decided: November 16, 1989.
LAWRENCE MARRA AND FRANCESCA MARRA, HUSBAND AND WIFE, APPELLANTS,
KENNETH STOCKER, SHERIFF OF NORTHAMPTON COUNTY, MERCHANTS BANK, N.A., BRIAN R. HARTMAN, ROBERT S. APGAR, MARIE E. APGAR
Appeal from the Judgment entered in the Court of Common Pleas of Northampton County, Civil Division, No. 1987-C-6574.
Gerald M. Barr, Allentown, for appellants.
John M. Metzger, Allentown, for Merchants Bank, appellee.
Brian M.P. Monahan, Easton, for Hartman and Apgar, appellees.
Tamilia, Kelly and Cercone, JJ.
[ 389 Pa. Super. Page 7]
This is an appeal from judgment for appellees entered May 12, 1989, denying appellants' motion to declare a sheriff's sale null and void. Appellants brought the underlying action six months after the mortgage foreclosure by appellee/bank and subsequent sheriff's sale of the property at issue to appellee/Hartman.
On November 22, 1982, Robert S. Apgar and Marie E. Apgar received title to the property in question and subsequently mortgaged it to appellee/bank. The mortgage contained a "due on sale" clause. Appellants later purchased the property at a tax upset sale for $1,614.37; whereupon the county tax claim bureau deeded the premises to appellants. Although appellants notified appellee/bank of their interest and requested the balance due on the mortgage, appellee/bank, on December 22, 1986, filed and served a mortgage foreclosure action against the Apgars, who had previously filed for bankruptcy, and against appellants as terre tenants. Appellants did not file a responsive pleading, and at the April 10, 1987 sheriff's sale of the property, although appellants attended they did not bid on the property. The successful bidder was appellee/Hartman.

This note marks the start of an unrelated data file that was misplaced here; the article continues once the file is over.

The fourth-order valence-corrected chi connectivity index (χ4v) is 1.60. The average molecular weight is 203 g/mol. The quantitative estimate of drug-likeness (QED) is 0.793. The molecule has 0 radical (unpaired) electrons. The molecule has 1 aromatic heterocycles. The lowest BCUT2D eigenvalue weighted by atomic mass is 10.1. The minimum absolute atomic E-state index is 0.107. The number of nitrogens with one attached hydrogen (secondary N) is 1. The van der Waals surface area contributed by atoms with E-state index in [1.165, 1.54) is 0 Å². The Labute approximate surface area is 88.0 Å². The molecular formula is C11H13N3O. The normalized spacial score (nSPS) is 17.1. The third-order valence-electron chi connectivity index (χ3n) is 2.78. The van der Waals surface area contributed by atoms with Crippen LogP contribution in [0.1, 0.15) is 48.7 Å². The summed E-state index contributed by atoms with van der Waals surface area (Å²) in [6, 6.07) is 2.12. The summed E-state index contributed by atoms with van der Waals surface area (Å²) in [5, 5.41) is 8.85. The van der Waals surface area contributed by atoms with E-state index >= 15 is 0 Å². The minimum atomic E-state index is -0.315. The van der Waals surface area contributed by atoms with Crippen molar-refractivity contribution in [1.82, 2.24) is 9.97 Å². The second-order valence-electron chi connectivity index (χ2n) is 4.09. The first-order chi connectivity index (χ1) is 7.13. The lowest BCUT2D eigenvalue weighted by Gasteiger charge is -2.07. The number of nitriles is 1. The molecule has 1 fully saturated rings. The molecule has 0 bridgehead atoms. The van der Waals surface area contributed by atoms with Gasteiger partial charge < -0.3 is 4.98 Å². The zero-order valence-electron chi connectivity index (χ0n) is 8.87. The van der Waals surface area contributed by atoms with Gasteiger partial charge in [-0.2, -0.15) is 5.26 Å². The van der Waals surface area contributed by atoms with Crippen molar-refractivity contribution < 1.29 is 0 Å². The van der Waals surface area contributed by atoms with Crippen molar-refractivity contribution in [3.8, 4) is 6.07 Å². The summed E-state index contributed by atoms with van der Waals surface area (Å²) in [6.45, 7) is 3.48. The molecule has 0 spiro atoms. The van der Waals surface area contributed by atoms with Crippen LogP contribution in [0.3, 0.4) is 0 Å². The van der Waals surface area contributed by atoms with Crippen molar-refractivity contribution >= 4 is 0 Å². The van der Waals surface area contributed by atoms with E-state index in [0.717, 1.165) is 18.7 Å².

Appellants argue the sheriff's sale should be declared null and void because appellee/bank did not notify them of the intention to foreclose as required in 41 P.S. § 403, Notice of intention to foreclose.
(a) Before any residential mortgage lender may accelerate the maturity of any residential mortgage obligation,
[ 389 Pa. Super. Page 8]
commence any legal action including mortgage foreclosure to recover under such obligation, or take possession of any security of the residential mortgage debtor for such residential mortgage obligation, such person shall give the residential mortgage debtor notice of such intention at least thirty days in advance as provided in this section.
41 P.S. § 403(a). Furthermore, under section 404, Right to cure a default, the reason for such notice is so that a residential mortgage debtor may cure his default and prevent sale or other disposition of the property and avoid acceleration by tendering the amount or performance specified.
Appellee/bank served appellants with the mortgage foreclosure action on January 16, 1987, thereby notifying them of the foreclosure action. In fact, this service was also sufficient so as to notify appellant of the subsequent sheriff's sale, which he did not participate in but nonetheless attended. Appellee did not follow the requirements of 41 P.S. § 403, supra, claiming appellants were terre tenants, not residential mortgage debtors entitled to such notice.
In order to decide if appellee/bank gave proper notice, we must first determine whether or not appellants are residential mortgage debtors to whom the notice requirements of 41 P.S. § 403 apply. A residential mortgage debtor is defined as "a non-corporate borrower who is obligated to a residential mortgage lender to repay in whole or in part a residential mortgage and successor record owner of the property, if any, who gives notice thereof to the residential mortgage lender." 41 P.S. § 101, Definitions. A terre tenant, on the other hand, is "one who claims an interest in the land subject to the lien of the mortgage." Bank of Pennsylvania v. G/N Enterprises, 316 Pa. Super. 367, 463 A.2d 4 (1983). The record reveals appellants bought the property in question at a tax upset sale, and such a sale is subject to the lien of any previous recorded mortgage. 72